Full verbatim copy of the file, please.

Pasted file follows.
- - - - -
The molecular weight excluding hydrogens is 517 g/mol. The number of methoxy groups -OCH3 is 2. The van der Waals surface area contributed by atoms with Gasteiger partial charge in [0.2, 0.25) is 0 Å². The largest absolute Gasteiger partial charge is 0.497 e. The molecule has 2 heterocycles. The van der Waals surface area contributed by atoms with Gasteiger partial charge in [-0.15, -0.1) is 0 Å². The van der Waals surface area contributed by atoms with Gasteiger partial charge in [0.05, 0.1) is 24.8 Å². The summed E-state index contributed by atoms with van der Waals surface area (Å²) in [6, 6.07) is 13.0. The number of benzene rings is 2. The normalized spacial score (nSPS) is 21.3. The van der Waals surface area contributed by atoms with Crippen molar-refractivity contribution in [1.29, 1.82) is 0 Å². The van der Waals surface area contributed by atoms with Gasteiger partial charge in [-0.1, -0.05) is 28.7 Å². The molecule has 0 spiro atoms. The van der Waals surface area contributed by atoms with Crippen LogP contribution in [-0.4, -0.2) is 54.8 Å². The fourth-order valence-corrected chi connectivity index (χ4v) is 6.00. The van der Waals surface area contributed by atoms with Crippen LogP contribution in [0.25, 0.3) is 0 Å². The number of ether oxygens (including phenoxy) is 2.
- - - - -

The molecular weight excluding hydrogens is 517 g/mol. The number of methoxy groups -OCH3 is 2. The van der Waals surface area contributed by atoms with Gasteiger partial charge in [0.2, 0.25) is 0 Å². The largest absolute Gasteiger partial charge is 0.497 e. The molecule has 2 heterocycles. The van der Waals surface area contributed by atoms with Gasteiger partial charge in [-0.15, -0.1) is 0 Å². The van der Waals surface area contributed by atoms with Gasteiger partial charge in [0.05, 0.1) is 24.8 Å². The summed E-state index contributed by atoms with van der Waals surface area (Å²) in [6, 6.07) is 13.0. The number of benzene rings is 2. The normalized spacial score (nSPS) is 21.3. The van der Waals surface area contributed by atoms with Crippen molar-refractivity contribution in [1.29, 1.82) is 0 Å². The van der Waals surface area contributed by atoms with Gasteiger partial charge in [-0.1, -0.05) is 28.7 Å². The molecule has 0 spiro atoms. The van der Waals surface area contributed by atoms with Crippen LogP contribution in [-0.4, -0.2) is 54.8 Å². The fourth-order valence-corrected chi connectivity index (χ4v) is 6.00. The van der Waals surface area contributed by atoms with Crippen LogP contribution in [0.25, 0.3) is 0 Å². The number of ether oxygens (including phenoxy) is 2.